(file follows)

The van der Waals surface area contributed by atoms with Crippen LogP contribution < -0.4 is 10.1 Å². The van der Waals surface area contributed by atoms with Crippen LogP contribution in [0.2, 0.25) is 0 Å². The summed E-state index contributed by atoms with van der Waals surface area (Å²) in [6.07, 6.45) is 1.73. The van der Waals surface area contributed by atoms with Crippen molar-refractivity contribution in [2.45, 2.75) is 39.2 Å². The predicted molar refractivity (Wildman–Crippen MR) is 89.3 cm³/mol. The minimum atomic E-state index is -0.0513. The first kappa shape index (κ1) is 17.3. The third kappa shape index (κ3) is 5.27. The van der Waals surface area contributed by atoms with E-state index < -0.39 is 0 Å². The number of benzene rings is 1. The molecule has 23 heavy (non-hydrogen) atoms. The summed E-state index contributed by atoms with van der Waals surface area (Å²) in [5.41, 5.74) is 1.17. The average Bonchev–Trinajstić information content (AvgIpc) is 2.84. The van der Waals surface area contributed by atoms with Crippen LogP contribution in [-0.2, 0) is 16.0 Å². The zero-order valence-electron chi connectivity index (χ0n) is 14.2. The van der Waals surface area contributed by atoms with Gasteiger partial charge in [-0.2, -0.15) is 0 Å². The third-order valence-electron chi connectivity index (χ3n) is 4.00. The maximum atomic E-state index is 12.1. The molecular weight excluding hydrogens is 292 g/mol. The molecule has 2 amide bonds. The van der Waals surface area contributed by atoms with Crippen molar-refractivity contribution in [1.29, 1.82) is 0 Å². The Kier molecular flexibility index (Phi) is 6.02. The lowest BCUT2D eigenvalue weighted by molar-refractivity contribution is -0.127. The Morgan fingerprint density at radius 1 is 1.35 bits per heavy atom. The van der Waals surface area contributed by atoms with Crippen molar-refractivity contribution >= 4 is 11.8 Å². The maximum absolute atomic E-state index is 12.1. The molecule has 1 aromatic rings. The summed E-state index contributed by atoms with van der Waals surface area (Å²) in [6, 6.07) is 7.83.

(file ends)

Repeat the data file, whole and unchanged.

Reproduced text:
The van der Waals surface area contributed by atoms with Crippen LogP contribution < -0.4 is 10.1 Å². The van der Waals surface area contributed by atoms with Crippen LogP contribution in [0.2, 0.25) is 0 Å². The summed E-state index contributed by atoms with van der Waals surface area (Å²) in [6.07, 6.45) is 1.73. The van der Waals surface area contributed by atoms with Crippen molar-refractivity contribution in [2.45, 2.75) is 39.2 Å². The predicted molar refractivity (Wildman–Crippen MR) is 89.3 cm³/mol. The minimum atomic E-state index is -0.0513. The first kappa shape index (κ1) is 17.3. The third kappa shape index (κ3) is 5.27. The van der Waals surface area contributed by atoms with E-state index < -0.39 is 0 Å². The number of benzene rings is 1. The molecule has 23 heavy (non-hydrogen) atoms. The summed E-state index contributed by atoms with van der Waals surface area (Å²) in [5.41, 5.74) is 1.17. The average Bonchev–Trinajstić information content (AvgIpc) is 2.84. The van der Waals surface area contributed by atoms with Crippen LogP contribution in [-0.2, 0) is 16.0 Å². The zero-order valence-electron chi connectivity index (χ0n) is 14.2. The van der Waals surface area contributed by atoms with Gasteiger partial charge in [-0.2, -0.15) is 0 Å². The third-order valence-electron chi connectivity index (χ3n) is 4.00. The maximum atomic E-state index is 12.1. The molecular weight excluding hydrogens is 292 g/mol. The molecule has 2 amide bonds. The van der Waals surface area contributed by atoms with Crippen molar-refractivity contribution in [1.29, 1.82) is 0 Å². The Kier molecular flexibility index (Phi) is 6.02. The lowest BCUT2D eigenvalue weighted by molar-refractivity contribution is -0.127. The Morgan fingerprint density at radius 1 is 1.35 bits per heavy atom. The van der Waals surface area contributed by atoms with Crippen molar-refractivity contribution >= 4 is 11.8 Å². The maximum absolute atomic E-state index is 12.1. The molecule has 1 aromatic rings. The summed E-state index contributed by atoms with van der Waals surface area (Å²) in [6, 6.07) is 7.83.